The European Parliament has added its voice to those criticising the controversial Stop Online Piracy Act (SOPA) in the United States criticising the use of domain name seizures by US authorities on copyright 'infringing' websites.
On Friday the parliament adopted, by a large majority, a resolution that "stresses the need to protect the integrity of the global Internet and freedom of communication by refraining from unilateral measures to revoke IP addresses or domain names."
The move comes after more than 60 civil and human rights organisations wrote a letter to Congress on Tuesday calling for the rejection of SOPA. The letter argues that the act "is as unacceptable to the international community as it would be if a foreign country were to impose similar measures on the United States".
SOPA would enable the US government to block access to websites internationally. This not only includes the .com domain, but also .net and .org, domain names which are used by millions of organisations outside the legal jurisdiction of the United States. But civil liberties groups say that the definitions in SOPA are so broad that it could be interpreted so that no online resource anywhere in the world would be outside US jurisdiction.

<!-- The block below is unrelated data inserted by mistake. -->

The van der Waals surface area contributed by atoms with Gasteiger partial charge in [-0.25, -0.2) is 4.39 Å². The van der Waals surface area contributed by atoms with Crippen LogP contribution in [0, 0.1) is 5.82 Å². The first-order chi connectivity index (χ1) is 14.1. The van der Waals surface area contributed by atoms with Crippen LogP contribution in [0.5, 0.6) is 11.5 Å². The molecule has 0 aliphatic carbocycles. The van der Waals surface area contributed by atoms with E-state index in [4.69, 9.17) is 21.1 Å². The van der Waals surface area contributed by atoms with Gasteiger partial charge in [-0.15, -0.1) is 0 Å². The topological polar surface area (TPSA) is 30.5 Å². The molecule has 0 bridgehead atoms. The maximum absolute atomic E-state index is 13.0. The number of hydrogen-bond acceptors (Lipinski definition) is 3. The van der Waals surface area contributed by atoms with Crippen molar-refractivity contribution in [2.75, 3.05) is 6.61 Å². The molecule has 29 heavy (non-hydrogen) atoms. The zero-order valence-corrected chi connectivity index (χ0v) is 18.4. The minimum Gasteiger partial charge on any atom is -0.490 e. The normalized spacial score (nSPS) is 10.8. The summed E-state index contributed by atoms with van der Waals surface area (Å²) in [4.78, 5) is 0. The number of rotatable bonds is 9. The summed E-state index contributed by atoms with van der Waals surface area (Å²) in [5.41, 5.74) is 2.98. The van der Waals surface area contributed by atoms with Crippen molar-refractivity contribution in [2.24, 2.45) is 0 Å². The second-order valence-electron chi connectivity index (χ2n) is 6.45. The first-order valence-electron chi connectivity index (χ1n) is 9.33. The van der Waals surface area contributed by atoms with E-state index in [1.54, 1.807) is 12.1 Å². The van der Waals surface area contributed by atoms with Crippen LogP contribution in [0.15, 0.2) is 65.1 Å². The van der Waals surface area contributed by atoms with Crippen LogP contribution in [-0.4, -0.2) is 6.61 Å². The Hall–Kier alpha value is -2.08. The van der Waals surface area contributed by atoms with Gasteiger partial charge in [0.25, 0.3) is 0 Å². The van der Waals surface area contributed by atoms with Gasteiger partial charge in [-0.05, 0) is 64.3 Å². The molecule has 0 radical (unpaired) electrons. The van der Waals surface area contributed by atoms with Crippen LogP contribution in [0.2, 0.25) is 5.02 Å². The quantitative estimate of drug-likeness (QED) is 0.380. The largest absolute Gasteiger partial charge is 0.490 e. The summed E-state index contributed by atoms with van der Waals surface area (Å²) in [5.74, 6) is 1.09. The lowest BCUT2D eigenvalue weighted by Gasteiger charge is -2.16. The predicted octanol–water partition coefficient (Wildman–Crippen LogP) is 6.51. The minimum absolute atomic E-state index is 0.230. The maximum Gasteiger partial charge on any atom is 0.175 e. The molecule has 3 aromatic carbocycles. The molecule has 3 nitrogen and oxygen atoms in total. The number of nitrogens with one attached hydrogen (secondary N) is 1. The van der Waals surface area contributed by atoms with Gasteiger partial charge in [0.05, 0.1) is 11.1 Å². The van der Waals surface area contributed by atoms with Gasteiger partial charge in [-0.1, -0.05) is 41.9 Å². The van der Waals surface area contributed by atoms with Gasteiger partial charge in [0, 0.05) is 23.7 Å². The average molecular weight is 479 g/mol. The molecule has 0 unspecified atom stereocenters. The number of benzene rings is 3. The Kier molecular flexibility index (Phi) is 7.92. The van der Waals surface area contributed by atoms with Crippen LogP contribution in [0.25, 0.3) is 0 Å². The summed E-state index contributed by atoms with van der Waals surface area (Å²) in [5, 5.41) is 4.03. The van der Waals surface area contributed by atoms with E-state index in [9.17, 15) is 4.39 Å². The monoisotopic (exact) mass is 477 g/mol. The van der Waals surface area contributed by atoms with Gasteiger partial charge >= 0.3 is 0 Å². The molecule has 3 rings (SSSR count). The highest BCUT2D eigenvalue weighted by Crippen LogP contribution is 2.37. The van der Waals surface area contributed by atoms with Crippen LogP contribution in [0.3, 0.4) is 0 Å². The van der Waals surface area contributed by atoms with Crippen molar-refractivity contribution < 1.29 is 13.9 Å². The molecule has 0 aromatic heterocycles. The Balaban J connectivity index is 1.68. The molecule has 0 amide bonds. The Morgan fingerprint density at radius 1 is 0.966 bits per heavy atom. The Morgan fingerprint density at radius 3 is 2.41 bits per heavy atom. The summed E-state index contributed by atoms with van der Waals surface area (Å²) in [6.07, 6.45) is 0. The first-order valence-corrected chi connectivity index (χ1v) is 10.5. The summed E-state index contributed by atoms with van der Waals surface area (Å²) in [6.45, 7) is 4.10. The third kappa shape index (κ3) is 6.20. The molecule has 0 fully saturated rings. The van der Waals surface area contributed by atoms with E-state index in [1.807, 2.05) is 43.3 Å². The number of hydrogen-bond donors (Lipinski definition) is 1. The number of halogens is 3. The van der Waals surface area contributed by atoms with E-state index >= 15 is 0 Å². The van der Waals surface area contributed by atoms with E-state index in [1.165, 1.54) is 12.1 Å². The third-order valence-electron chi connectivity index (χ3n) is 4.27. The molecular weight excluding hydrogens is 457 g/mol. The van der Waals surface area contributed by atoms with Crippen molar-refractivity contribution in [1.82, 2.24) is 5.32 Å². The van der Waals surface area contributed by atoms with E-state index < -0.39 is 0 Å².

"In recent years, the United States has been increasingly using the fact that much of the Internet's infrastructure and key businesses are under US jurisdiction in order to impose sanctions on companies and individuals outside its jurisdiction. This started two years ago when the domain names of a Spanish company owned by a British businessman were removed by a US-based registrar. The company was never accused of breaking Spanish law," said digital civil liberties group EDRi in a statement.
The European Parliament's resolution will now be forwarded to the European Commission, the leaders of the European Union member states and the US Congress ahead of the EU-US Summit on 28 November.